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MACRA will fail...and here's why
The Medicare Access and CHIP Reauthorization Act, known as MACRA, is a 2,398-page set of new and complex regulations introducing changes in how physicians will deliver healthcare and how they will be paid by CMS.
The last thing doctors need is another set of distracting bureaucratic measures to be satisfied before we can attend directly to the patient’s needs. CMS is rushing to implement MACRA, despite the heavy burden this will place on physicians and their patients. MACRA will supposedly improve the quality of medical care while decreasing its cost and increasing the amount of information that doctors collect from their patients and report to CMS.
MACRA will, inevitably, fail on all counts: It will increase the cost of medical care, degrade the quality of care and it will clog patient charts with even more of the useless and distracting “junk” information that already litters patient charts and records, due to prior mandates by CMS.
CMS can save American physicians (and their patients) a great deal of stress and expense by postponing the implementation of MACRA and reopening the question of whether it is needed at all.
Physicians were only given 60 days to read and comment on MACRA, which would require them to read 40 pages of dense regulations per night every night for 2 months, on top of the typical doctor’s 10-plus hour workday. That would leave one evening to figure out the adverse effects of MACRA and write a letter of complaint to CMS, which would be thoroughly ignored there.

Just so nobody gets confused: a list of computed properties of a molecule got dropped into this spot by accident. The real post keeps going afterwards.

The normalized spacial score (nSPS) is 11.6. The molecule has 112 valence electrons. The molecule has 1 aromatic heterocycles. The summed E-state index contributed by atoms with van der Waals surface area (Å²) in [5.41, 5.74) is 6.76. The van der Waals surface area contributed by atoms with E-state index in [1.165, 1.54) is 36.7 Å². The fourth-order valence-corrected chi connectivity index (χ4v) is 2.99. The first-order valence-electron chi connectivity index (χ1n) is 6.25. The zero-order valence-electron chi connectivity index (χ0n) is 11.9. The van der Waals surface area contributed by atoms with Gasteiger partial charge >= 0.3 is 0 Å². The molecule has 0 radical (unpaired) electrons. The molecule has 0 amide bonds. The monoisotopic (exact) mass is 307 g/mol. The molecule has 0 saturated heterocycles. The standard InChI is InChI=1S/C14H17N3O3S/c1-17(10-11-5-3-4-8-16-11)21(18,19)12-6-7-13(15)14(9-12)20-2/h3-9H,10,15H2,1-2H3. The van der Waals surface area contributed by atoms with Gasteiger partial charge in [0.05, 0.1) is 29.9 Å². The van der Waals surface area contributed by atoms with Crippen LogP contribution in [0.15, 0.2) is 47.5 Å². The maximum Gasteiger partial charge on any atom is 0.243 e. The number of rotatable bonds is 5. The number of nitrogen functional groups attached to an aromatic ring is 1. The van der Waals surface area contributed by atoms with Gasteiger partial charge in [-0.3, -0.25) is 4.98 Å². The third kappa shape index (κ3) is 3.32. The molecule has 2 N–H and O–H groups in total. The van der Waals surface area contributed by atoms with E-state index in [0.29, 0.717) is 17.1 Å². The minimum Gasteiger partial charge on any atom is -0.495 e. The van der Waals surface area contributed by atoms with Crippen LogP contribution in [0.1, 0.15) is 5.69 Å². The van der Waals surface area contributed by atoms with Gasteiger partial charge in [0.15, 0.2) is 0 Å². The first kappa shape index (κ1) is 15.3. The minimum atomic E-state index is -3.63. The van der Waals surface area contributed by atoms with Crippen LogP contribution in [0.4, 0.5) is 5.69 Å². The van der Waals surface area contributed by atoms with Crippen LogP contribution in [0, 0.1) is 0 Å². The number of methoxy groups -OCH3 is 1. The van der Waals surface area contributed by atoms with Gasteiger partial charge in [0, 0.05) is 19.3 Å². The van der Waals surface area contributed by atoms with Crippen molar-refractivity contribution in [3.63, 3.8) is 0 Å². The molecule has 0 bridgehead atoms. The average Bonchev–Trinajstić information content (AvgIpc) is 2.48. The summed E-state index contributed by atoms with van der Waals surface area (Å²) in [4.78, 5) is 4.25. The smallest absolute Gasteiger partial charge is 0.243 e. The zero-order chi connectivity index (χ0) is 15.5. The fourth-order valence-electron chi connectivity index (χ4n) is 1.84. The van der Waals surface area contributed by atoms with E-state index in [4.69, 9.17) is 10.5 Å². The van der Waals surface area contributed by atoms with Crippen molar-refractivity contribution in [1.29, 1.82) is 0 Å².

Traditional fee-for-service Medicare provides excellent medical care and is preferred by both patients and by their doctors. The 2,398 pages of new regulations in MACRA cannot and will not decrease the cost of medical care, it will just substitute hours of useless computer data entry for the actual clinical care that patients need and doctors want to provide.
Let me mention that doctors are angry and frustrated by the amount of data we are forced to type into computers each day; useless data required by CMS. Medicine is the only industry that has ever experienced a large and permanent reduction in efficiency due to the introduction of computers.
Lastly, physicians should lead any government agency that regulates how physicians practice medicine. That means the top responsible decision makers should be medical doctors, not lawyers or MBA holders. That should go without saying, as should the certainty that 2,398 pages of new regulations will not and cannot lower the cost of medical care, nor can the quality of medical care be improved by forcing doctors to adhere to a uniform template of care instead of providing the individualized care optimal for each individual.
David L. Keller, MD, FACP
To enact change, physicians must go public with grievances
There is no evidence to doubt that government intrusions into medicine have made it almost impossible for doctors to remain independent. Many young doctors just fi nishing training, as well as doctors in practice for years, cannot keep up with the rigors of reporting data and trying to live up to bureaucratic standards that most do not believe in. For that reason, many are joining hospital networks or large medical groups. But even if there were no government interference, I doubt that doctors’ would be any happier. Private insurers are just as intrusive. Things won’t improve for private or employed physicians unless they unite and stage peaceful public protests. Discussions with insurers and government offi cials will not work as they have not worked in the past. Until physicians bring their grievances to the public arena and get public opinion on their side, doctors’ dissatisfaction with the practice of medicine and their inability to “keep up” with the numerous regulations imposed on them will continue.
Edward Volpintesta, MD